It resembles a skeleton from the late Devonian Period, when fish climbed into bushes. Darwin had little use for its artful angularity, being rich and desk-bound; Henry Ford no doubt considered it capital-degenerative, not likely to become obsolete, anti-consumptive.
Yes, it's a bicycle, wonderfully out of synch with post- industrial society, too slow for cars and too fast for joggers -- a perambulatory time machine. To function, it requires only your flesh on its bones, and a delicate balance between reality and irresponsibility.
More to the point, with a bicycle you have aerobics and enjoy the scenery. Just straddle the thing, and pedal. The stage sets on either side of you clank into motion. The faster you pedal, the faster the canvas unwinds. Sketched figures in sweaty tank tops and quilted shoes, and their disapproving dogs, become anomalous blips in the open-air frame.
To avoid cars, use the C&O Canal towpath. One gear -- the highest -- will do for endless miles of (preferably dry) conveyor belt, and surroundings that suggest provincial France, or the boyhood turf of Tarkington and Twain. For those wanting the requisite 20 minutes of doubled pulse rate, I suggest "crashing," so to speak, on the stretch between the Mile One marker under Key Bridge, and the Beltway. This is the domain of the beserk kayak and the tortured tendon, and your speeding will seem downright sociable.
Then slow down to a constant six miles an hour. This puts beneficial pressure on your quadraceps, hamstrings and calves, without jamming your joints; it opens the lungs and induces a feeling of well- being. You are doing something that is good for you, and enjoying it. The greatest menace is the Boy Scout wielding his own time machine, to the clash of pot and chow kit.
Horses pose in lush Maryland meadows; dirt roads dwindle into the wings. The future is a ragged hole in a russet, wooded tunnel, with birdsong piped in. String small binoculars around your neck, and keep the Peterson handy in the handlebar bag. Black-capped chickadees and tufted titmice appear when the Scouts disappear; if you're lucky, you'll see a piliated woodpecker.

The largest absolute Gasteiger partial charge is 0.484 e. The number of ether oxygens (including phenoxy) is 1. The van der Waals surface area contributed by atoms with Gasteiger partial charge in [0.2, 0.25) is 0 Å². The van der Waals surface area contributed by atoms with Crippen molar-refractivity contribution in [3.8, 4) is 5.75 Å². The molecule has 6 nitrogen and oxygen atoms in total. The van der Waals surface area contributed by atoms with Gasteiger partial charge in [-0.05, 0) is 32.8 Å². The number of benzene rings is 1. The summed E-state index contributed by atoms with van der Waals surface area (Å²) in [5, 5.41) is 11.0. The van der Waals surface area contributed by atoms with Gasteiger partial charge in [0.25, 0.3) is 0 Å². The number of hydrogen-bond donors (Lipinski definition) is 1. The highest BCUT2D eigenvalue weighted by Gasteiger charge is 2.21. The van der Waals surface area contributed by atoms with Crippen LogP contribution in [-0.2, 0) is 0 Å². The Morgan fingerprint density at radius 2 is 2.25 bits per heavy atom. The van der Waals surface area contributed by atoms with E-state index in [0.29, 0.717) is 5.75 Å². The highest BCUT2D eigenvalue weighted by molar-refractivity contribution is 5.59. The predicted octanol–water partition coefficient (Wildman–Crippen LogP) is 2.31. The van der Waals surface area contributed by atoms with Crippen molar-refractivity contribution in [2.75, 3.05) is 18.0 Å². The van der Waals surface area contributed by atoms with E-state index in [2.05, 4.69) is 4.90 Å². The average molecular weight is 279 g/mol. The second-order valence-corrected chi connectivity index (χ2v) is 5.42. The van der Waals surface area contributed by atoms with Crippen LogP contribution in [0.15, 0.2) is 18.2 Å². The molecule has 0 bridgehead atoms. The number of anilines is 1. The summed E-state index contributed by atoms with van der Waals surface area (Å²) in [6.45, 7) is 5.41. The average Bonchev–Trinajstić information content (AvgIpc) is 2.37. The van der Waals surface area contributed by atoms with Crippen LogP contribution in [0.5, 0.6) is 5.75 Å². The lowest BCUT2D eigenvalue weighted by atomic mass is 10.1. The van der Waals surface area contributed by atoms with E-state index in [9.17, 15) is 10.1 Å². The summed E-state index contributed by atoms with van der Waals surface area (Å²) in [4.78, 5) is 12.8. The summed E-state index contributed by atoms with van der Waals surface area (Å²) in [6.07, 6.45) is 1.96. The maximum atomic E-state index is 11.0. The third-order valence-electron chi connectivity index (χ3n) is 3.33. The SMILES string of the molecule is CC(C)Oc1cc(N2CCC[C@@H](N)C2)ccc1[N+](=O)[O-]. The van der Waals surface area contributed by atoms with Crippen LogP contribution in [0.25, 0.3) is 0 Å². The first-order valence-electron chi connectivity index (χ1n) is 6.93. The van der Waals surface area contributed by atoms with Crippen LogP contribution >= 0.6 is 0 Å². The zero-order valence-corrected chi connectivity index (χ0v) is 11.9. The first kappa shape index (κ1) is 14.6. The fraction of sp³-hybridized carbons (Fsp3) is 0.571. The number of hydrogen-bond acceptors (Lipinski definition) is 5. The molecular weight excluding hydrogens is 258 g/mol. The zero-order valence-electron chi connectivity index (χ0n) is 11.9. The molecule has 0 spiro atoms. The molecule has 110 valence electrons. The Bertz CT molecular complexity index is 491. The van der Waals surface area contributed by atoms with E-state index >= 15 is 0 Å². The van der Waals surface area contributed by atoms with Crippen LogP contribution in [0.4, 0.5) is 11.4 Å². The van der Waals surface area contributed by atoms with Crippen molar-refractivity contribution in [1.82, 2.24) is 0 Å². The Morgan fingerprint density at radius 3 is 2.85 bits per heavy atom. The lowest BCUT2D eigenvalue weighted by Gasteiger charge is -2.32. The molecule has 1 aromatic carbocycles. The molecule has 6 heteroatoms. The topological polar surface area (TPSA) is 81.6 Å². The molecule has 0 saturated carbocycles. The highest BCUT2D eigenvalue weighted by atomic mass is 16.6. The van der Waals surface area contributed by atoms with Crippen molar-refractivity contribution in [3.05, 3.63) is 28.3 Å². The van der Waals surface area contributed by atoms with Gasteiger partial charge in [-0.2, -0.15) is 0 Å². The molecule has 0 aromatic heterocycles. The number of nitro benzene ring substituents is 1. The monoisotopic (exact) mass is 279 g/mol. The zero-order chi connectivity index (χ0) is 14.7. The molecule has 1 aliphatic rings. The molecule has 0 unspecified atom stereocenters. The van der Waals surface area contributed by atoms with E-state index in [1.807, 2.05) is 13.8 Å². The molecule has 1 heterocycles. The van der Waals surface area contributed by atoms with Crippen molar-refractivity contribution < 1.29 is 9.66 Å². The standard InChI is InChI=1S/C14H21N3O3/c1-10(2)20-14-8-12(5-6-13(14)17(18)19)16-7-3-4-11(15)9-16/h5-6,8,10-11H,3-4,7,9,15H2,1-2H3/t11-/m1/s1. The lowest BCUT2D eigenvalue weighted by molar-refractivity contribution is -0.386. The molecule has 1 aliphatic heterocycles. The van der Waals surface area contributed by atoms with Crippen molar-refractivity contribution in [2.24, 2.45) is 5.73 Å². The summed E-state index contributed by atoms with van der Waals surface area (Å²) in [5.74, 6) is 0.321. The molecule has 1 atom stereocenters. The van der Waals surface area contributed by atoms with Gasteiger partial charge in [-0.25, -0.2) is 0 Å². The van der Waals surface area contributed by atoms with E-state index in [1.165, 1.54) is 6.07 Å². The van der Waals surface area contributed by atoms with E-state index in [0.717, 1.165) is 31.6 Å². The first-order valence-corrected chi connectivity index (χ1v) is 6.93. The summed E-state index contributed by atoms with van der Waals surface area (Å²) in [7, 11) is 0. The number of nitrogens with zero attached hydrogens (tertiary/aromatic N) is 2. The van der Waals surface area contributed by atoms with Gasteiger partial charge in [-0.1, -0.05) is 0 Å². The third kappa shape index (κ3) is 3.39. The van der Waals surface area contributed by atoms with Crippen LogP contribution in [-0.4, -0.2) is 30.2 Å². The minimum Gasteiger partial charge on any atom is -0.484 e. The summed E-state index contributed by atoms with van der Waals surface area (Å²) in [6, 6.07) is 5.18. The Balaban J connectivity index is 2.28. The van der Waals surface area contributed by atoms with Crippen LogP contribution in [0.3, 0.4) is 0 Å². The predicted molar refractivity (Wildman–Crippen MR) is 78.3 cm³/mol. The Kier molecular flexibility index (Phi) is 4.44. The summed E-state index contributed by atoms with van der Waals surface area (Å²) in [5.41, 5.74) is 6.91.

The towpath suffers from a reputation for tree roots -- knobby, subliminal reasons not to make the trip -- but they're easily negotiable if you don't have to hurry.
Unlike the Sony Walkman, the time machine does not have a fast-reverse. You have to rewind the scenery yourself (or have someone pick you up in one of the cars you sought to avoid). If you turn around at Seneca, you can still be back in Washington in time for supper. Or you can go on to Harper's Ferry and overnight at one of the campgrounds decorated with pump handles, big oaks and maples, and a distant view of Potomac rocks.
Many people do use these spots, most of whom haven't the faintest interest in aerobics. They pass you two and three abreast, their panniers brimming with camera lenses and bottles of Bordeaux. On a recent trip, one paused up ahead to light a cigarette, and I pedaled through his cloud of cannabis.
Fifty miles is enough for one day. My shoulders ached, but not unpleasantly; I had a tenderness in that spot from which our prehensile ancestors grew tails -- the worst of my ailments.
I unpacked the Sierrawest high-tech collapsable boudoir from the rack and set it up within a few feet of fat carp nuzzling in the Potomac mud. I soaked my freeze-dried, foil- packed, dehydrated version of shrimp Creole (the real triumph of the space program) in water boiled on the Coleman. I dined on Forest Service gothic, with a view of boozing bass fishermen out among the rocks.
The next day I would dawdle the 10 miles into Harper's Ferry, listening to freight cars shunting on the Chessie tracks, more intimations of the 19th century, and watching a red-tailed hawk work the riverbank. Then an understanding spouse would pick me up at the confluence of the Shenandoah, less than one motorized hour from Washington.
I took the bicycle to bed with me, chained to the tent's aluminum support. Bicycles have been known to escape while owners sleep. The people who ride them away are so interested in aerobics that you can't catch them.
And all two-wheeled aerobists know that without your time machine, you're just part of the scenery.